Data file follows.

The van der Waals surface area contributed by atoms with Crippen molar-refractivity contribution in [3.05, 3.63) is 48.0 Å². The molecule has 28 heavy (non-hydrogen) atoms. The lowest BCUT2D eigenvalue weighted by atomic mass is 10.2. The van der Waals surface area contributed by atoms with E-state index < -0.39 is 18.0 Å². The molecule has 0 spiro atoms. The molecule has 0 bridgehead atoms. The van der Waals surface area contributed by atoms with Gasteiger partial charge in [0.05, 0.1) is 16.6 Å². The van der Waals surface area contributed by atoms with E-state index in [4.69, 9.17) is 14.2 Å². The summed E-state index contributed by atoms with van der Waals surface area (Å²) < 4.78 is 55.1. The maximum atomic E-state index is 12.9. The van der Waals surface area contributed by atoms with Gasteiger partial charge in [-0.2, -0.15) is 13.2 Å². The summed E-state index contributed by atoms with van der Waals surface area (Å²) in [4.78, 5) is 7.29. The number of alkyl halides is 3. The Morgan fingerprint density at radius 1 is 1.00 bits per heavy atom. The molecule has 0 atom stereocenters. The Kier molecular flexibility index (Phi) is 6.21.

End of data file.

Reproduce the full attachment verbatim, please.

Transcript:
The van der Waals surface area contributed by atoms with Crippen molar-refractivity contribution in [3.05, 3.63) is 48.0 Å². The molecule has 28 heavy (non-hydrogen) atoms. The lowest BCUT2D eigenvalue weighted by atomic mass is 10.2. The van der Waals surface area contributed by atoms with E-state index < -0.39 is 18.0 Å². The molecule has 0 spiro atoms. The molecule has 0 bridgehead atoms. The van der Waals surface area contributed by atoms with Gasteiger partial charge in [0.05, 0.1) is 16.6 Å². The van der Waals surface area contributed by atoms with E-state index in [4.69, 9.17) is 14.2 Å². The summed E-state index contributed by atoms with van der Waals surface area (Å²) < 4.78 is 55.1. The maximum atomic E-state index is 12.9. The van der Waals surface area contributed by atoms with Gasteiger partial charge in [-0.2, -0.15) is 13.2 Å². The summed E-state index contributed by atoms with van der Waals surface area (Å²) in [4.78, 5) is 7.29. The number of alkyl halides is 3. The Morgan fingerprint density at radius 1 is 1.00 bits per heavy atom. The molecule has 0 atom stereocenters. The Kier molecular flexibility index (Phi) is 6.21.